Mason Featured in “Don’t Worry, Be Happy” Article in the Fairfax County Times

Organized by the lifestyle magazine Live Happy, the Happiness Walls are part of an annual #HappyActs campaign that encourages people to spread joy by participating in acts of kindness and posting about it either on a physical wall or on social media. George Mason University encourages students to share ideas for how they can make other people happy with a Happiness Wall as part of the United Nations’ International Day of Happiness.

Don’t worry, be happy: GMU promotes student, faculty and staff wellness with wall

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ANGELA WOOLSEY/FAIRFAX COUNTY TIMES

George Mason University encourages students to share ideas for how they can make other people happy with a Happiness Wall as part of the United Nations’ International Day of Happiness.

The messages handwritten on paper notes stuck to the two folding walls in front of the bookstore in George Mason University’s Johnson Center ran the gamut from jokey to completely sincere.

I will share happiness by making someone laugh, one note read.

I will share happiness by singing loud for all the world to hear, read another with the “all” underlined and accompanying illustrations of a globe and an ear.

Yet another said, “I will share happiness by sharing my Netflix account.” This note was punctuated with a smiley face.

GMU students, faculty and staff shared their tips to living a happier life throughout Mar. 20, which has been designated by the United Nations as an International Day of Happiness.

To mark the occasion, the Fairfax-based university joined about 100 schools and communities around the U.S. in hosting a Happiness Wall event on Monday.

Organized by the lifestyle magazine Live Happy, the Happiness Walls are part of an annual #HappyActs campaign that encourages people to spread joy by participating in acts of kindness and posting about it either on a physical wall or on social media.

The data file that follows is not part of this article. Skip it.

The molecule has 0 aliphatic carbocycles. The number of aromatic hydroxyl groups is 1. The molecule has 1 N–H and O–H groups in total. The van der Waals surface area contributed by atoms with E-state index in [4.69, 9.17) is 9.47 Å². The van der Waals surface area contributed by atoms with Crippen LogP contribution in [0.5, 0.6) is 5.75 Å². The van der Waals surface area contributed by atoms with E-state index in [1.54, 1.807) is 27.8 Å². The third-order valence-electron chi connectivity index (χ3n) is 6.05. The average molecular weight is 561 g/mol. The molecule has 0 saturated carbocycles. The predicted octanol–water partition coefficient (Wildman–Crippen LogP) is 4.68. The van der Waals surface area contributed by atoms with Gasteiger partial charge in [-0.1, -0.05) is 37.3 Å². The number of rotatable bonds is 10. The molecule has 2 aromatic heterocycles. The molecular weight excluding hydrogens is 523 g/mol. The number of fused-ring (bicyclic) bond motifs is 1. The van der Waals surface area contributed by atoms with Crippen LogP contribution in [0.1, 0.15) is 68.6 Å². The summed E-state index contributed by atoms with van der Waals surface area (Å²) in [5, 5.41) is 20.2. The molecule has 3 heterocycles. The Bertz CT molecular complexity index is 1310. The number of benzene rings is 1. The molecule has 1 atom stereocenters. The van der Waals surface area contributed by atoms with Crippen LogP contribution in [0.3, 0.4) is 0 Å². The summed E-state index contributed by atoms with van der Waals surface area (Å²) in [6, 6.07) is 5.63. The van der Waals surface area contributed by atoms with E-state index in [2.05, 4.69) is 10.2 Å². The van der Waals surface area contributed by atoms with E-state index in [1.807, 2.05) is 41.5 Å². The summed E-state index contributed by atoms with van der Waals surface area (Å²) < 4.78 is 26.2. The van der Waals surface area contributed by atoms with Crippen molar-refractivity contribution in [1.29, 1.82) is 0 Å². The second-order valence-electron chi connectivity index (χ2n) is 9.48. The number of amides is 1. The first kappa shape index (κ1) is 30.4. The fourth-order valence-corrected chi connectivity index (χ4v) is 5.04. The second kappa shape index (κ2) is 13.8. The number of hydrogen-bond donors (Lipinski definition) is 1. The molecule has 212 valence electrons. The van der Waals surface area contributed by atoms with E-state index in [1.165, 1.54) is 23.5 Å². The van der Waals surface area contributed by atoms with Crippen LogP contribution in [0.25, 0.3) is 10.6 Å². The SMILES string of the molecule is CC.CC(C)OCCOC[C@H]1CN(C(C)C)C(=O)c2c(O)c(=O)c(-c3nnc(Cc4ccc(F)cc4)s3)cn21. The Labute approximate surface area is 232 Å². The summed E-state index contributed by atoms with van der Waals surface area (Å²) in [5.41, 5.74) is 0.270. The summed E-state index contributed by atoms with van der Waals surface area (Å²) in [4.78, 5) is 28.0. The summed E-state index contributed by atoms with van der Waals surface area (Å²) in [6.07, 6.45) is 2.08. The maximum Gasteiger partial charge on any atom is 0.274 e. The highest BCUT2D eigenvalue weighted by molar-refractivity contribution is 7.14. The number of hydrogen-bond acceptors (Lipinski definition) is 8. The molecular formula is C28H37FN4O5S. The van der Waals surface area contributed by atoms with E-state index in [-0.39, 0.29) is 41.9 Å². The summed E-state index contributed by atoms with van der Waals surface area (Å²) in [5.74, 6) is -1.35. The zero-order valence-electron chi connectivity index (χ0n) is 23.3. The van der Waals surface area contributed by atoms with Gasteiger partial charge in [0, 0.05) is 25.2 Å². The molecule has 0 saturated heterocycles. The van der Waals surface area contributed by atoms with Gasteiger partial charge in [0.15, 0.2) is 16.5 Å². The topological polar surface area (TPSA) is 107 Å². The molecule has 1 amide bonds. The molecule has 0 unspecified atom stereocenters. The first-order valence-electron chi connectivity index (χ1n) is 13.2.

For each note shared on a Happiness Wall, Live Happy donated $1 to the nonprofit Big Brothers Big Sisters of America, which connects children with volunteer mentors.

“It’s part of Mason’s 10-year strategic plan to become a model well-being university,” GMU Center for the Advancement of Well-Being marketing and public relations director Jeanne Bliss said. “We just saw this as a great opportunity to engage people here at Mason and promote wellbeing and happiness at the same time.”

George Mason had participated in the #HappyActs campaign, which is in its fourth year, once before in 2015, but this year is the first time that the university had a Happiness Wall on all four of its campuses, including Mason Korea in South Korea.

The Center for the Advancement of Well-Being is an interdisciplinary research and teaching center that serves as the focal point for courses, programs, research, and resources related to well-being, which its website defines as “building a life of vitality, purpose, and resilience.”

While the Happiness Walls stayed up for only one day, the university used it as a kick-off event for its annual six-week “Spring into Well-Being” campaign.